In the fall of 2013, Barger informed Kipp Kahlenbeck, who was both a Project Manager for Solid Platforms at Zimmer and member of the Union, that he believed that Solid Platforms had been falsely reporting to Dynegy the number of hours worked by its employees. (Id. at ¶ 17.) Kahlenbeck told Barger that he would investigate, although Barger never heard anything about the issue thereafter. (Id. at ¶ 18.) Subsequently, “additional information came to [Barger's] attention about the padding of hours by his fellow union members, including information indicating that Kahlenbeck himself was involved.” (Id. at ¶19.) Barger was “increasingly concerned by these activities because they were dishonest, and because they involved fraud against a public utility company, and thus could adversely affect the public.” (Id. at ¶ 20.)

         On October 27, 2015, while on a temporary layoff from Solid Platforms, Barger had a phone conversation with a Dynegy manager named Joe Lind, during which Barger “spoke up about the falsification of hours he believed union members at Solid Platforms had been engaged in, and the resulting overcharges to Dynegy.” (Id. at PageID 362, ¶ 22.) Barger reported that Galea, Hall, and Kahlenbeck had been improperly padding hours on behalf of Solid Platforms. (Id. at ¶ 23.) Lind told Galea, Kahlenbeck, and Hall about the statements Barger made, who, upon information and belief, then told Dave Meier, business agent for the Union and a member of Local 2. (Id. at ¶ 24-25.) On October 29, 2015, Barger reported the same allegations to Meier and his position that if the Union was going to engage in this type of behavior, he did not want to be a part of it. (Id. at ¶ 26.)

         On October 30, 2015, Meier filed charges against Barger with Defendant Indiana/Kentucky/Ohio Regional Council of Carpenters (“IKORCC”), which is an affiliate and agent of the Union and responsible for adjudicating charges. (Id. at ¶¶ 27-29.) Meier alleged Barger intended to slander the Union members by the statements made to Lind. (Id. at PageID 363, ¶ 28.) He claimed Barger caused dissention and was failing to be respectful to his fellow Union members. (Id.)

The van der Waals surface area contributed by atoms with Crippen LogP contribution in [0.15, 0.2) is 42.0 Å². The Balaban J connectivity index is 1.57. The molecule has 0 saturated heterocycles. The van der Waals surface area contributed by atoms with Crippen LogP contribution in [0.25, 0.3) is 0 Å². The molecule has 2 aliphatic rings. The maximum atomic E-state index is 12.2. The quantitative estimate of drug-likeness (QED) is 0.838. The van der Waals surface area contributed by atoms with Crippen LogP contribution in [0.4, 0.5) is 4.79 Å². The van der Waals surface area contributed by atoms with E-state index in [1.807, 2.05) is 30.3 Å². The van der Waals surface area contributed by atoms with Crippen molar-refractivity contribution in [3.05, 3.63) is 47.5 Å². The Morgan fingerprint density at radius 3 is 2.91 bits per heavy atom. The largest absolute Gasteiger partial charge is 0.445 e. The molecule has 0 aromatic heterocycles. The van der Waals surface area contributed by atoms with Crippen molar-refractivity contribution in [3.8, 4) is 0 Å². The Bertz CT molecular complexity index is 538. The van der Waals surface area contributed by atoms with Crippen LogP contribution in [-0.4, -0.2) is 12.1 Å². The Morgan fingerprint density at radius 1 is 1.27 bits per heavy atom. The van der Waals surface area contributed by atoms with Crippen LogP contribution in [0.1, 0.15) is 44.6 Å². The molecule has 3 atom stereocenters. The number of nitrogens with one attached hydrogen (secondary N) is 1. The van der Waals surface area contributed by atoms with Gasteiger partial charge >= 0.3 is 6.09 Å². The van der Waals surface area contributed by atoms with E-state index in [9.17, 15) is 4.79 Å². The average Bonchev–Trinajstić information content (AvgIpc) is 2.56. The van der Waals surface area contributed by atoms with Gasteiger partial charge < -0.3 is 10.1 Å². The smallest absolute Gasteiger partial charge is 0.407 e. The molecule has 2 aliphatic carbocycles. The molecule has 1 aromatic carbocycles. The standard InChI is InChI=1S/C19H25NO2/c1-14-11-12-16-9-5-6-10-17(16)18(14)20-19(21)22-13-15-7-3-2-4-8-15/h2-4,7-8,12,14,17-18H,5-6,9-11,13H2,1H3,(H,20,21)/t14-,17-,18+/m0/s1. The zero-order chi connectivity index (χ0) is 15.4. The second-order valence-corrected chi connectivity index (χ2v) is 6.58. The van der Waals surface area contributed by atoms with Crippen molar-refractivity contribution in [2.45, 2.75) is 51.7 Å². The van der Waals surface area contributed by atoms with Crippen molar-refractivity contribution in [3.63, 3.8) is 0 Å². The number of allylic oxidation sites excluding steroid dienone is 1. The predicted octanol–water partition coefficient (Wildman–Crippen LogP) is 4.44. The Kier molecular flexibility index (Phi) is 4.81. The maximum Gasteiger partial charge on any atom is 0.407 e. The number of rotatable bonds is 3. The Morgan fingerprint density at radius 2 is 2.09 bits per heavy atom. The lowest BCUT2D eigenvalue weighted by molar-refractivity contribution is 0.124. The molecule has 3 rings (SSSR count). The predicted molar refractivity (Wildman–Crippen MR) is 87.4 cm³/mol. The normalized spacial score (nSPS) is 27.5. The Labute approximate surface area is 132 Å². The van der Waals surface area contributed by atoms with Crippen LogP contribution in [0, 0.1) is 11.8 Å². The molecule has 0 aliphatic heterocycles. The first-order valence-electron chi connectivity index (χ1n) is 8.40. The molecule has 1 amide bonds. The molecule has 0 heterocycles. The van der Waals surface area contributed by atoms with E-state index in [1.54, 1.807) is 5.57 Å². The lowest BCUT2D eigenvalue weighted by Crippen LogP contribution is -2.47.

On May 11, 2016, the IKORCC conducted a trial on the charges before a Trial Committee of the IKORCC, which found Barger guilty and recommended that fines totaling $5, 000 be imposed against him. (Id. at ¶¶ 33-35.) On August 2, 2016, the IKORCC accepted the recommendation of the Trial Committee, imposed the fines, and informed Barger that his failure to pay the fines within 30 days would result in his ceasing to be a member in good standing of the Union, which in turn would cause him to forfeit his retirement benefits. (Id. at ¶¶ 36-37.)

         Barger appealed the decision to the Union. (Id. at ¶ 38.) He also filed three grievances with the Union regarding the charges against him and the failure of Local 2 to assign him work after his complaints. (Id. at PageID 364, ¶ 39.) The Union denied the grievances and failed to act on the appeal of the IKORCC's decision for months. (Id. at ¶ 40.) The Union issued a ruling after initiation of this lawsuit reversing the Council's decision “solely on technical grounds.” (Id. at ¶ 43.) Defendant Solid Platforms has refused to call Barger back to work any time after his October 25, 2015 layoff, and Local 2, “with only brief and rare exceptions, ” also refuses to offer work to Barger. (Id. at ¶ 44.)

         In November 2015, Barger obtained a new job with ESS, which assigned him to work at Zimmer. (Id. at PageID 365, ¶ 47.) Prior to arriving to work the first day, Barger told a representative of Solid Platforms that he would be at Zimmer the following Saturday. (Id. at ¶ 49.) Yet, when he arrived for work on November 21, 2015, identified himself as an employee of ESS, and sought admission to the site to perform his work, a representative of Dynegy refused to allow him to enter. (Id. at ¶ 50.) On November 23 or 24, 2015, Barger told Lind about his being denied entry to Zimmer, and Lind confirmed he was not allowed on the site “because of Solid Platforms.” (Id. at ¶ 51.) In late 2016, Lind told Barger that he was still barred from Zimmer “because of Solid Platforms.” (Id. at ¶ 53.)